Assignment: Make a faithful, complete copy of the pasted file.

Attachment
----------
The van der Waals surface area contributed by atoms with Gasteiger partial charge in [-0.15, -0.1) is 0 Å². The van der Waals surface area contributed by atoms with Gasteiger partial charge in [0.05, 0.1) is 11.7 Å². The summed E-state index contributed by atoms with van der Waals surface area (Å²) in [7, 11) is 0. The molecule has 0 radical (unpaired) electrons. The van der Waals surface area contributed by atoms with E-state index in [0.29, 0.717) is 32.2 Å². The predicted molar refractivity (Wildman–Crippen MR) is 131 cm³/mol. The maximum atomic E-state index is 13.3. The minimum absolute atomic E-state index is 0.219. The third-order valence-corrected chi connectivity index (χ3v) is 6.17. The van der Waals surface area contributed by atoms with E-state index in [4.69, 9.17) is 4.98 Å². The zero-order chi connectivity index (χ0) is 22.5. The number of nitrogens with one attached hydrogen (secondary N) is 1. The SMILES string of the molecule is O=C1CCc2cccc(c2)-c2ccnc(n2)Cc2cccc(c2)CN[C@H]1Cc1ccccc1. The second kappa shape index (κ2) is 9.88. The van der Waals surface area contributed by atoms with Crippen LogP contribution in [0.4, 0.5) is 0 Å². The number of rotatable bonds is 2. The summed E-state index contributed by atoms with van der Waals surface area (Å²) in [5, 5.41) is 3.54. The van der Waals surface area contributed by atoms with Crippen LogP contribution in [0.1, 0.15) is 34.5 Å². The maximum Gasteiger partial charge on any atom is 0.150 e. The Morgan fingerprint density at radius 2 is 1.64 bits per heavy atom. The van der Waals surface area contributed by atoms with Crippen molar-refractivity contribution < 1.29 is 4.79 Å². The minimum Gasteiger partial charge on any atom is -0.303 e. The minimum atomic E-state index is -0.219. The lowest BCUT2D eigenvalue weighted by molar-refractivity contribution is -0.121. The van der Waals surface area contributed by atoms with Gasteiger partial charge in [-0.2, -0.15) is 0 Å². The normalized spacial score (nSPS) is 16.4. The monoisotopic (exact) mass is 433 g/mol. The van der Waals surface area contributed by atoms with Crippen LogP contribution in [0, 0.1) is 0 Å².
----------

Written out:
The van der Waals surface area contributed by atoms with Gasteiger partial charge in [-0.15, -0.1) is 0 Å². The van der Waals surface area contributed by atoms with Gasteiger partial charge in [0.05, 0.1) is 11.7 Å². The summed E-state index contributed by atoms with van der Waals surface area (Å²) in [7, 11) is 0. The molecule has 0 radical (unpaired) electrons. The van der Waals surface area contributed by atoms with E-state index in [0.29, 0.717) is 32.2 Å². The predicted molar refractivity (Wildman–Crippen MR) is 131 cm³/mol. The maximum atomic E-state index is 13.3. The minimum absolute atomic E-state index is 0.219. The third-order valence-corrected chi connectivity index (χ3v) is 6.17. The van der Waals surface area contributed by atoms with E-state index in [4.69, 9.17) is 4.98 Å². The zero-order chi connectivity index (χ0) is 22.5. The number of nitrogens with one attached hydrogen (secondary N) is 1. The SMILES string of the molecule is O=C1CCc2cccc(c2)-c2ccnc(n2)Cc2cccc(c2)CN[C@H]1Cc1ccccc1. The second kappa shape index (κ2) is 9.88. The van der Waals surface area contributed by atoms with Crippen LogP contribution in [0.4, 0.5) is 0 Å². The number of rotatable bonds is 2. The summed E-state index contributed by atoms with van der Waals surface area (Å²) in [5, 5.41) is 3.54. The van der Waals surface area contributed by atoms with Crippen LogP contribution in [0.1, 0.15) is 34.5 Å². The maximum Gasteiger partial charge on any atom is 0.150 e. The Morgan fingerprint density at radius 2 is 1.64 bits per heavy atom. The van der Waals surface area contributed by atoms with Crippen molar-refractivity contribution < 1.29 is 4.79 Å². The minimum Gasteiger partial charge on any atom is -0.303 e. The minimum atomic E-state index is -0.219. The lowest BCUT2D eigenvalue weighted by molar-refractivity contribution is -0.121. The van der Waals surface area contributed by atoms with Gasteiger partial charge in [-0.2, -0.15) is 0 Å². The normalized spacial score (nSPS) is 16.4. The monoisotopic (exact) mass is 433 g/mol. The van der Waals surface area contributed by atoms with Crippen LogP contribution in [0, 0.1) is 0 Å².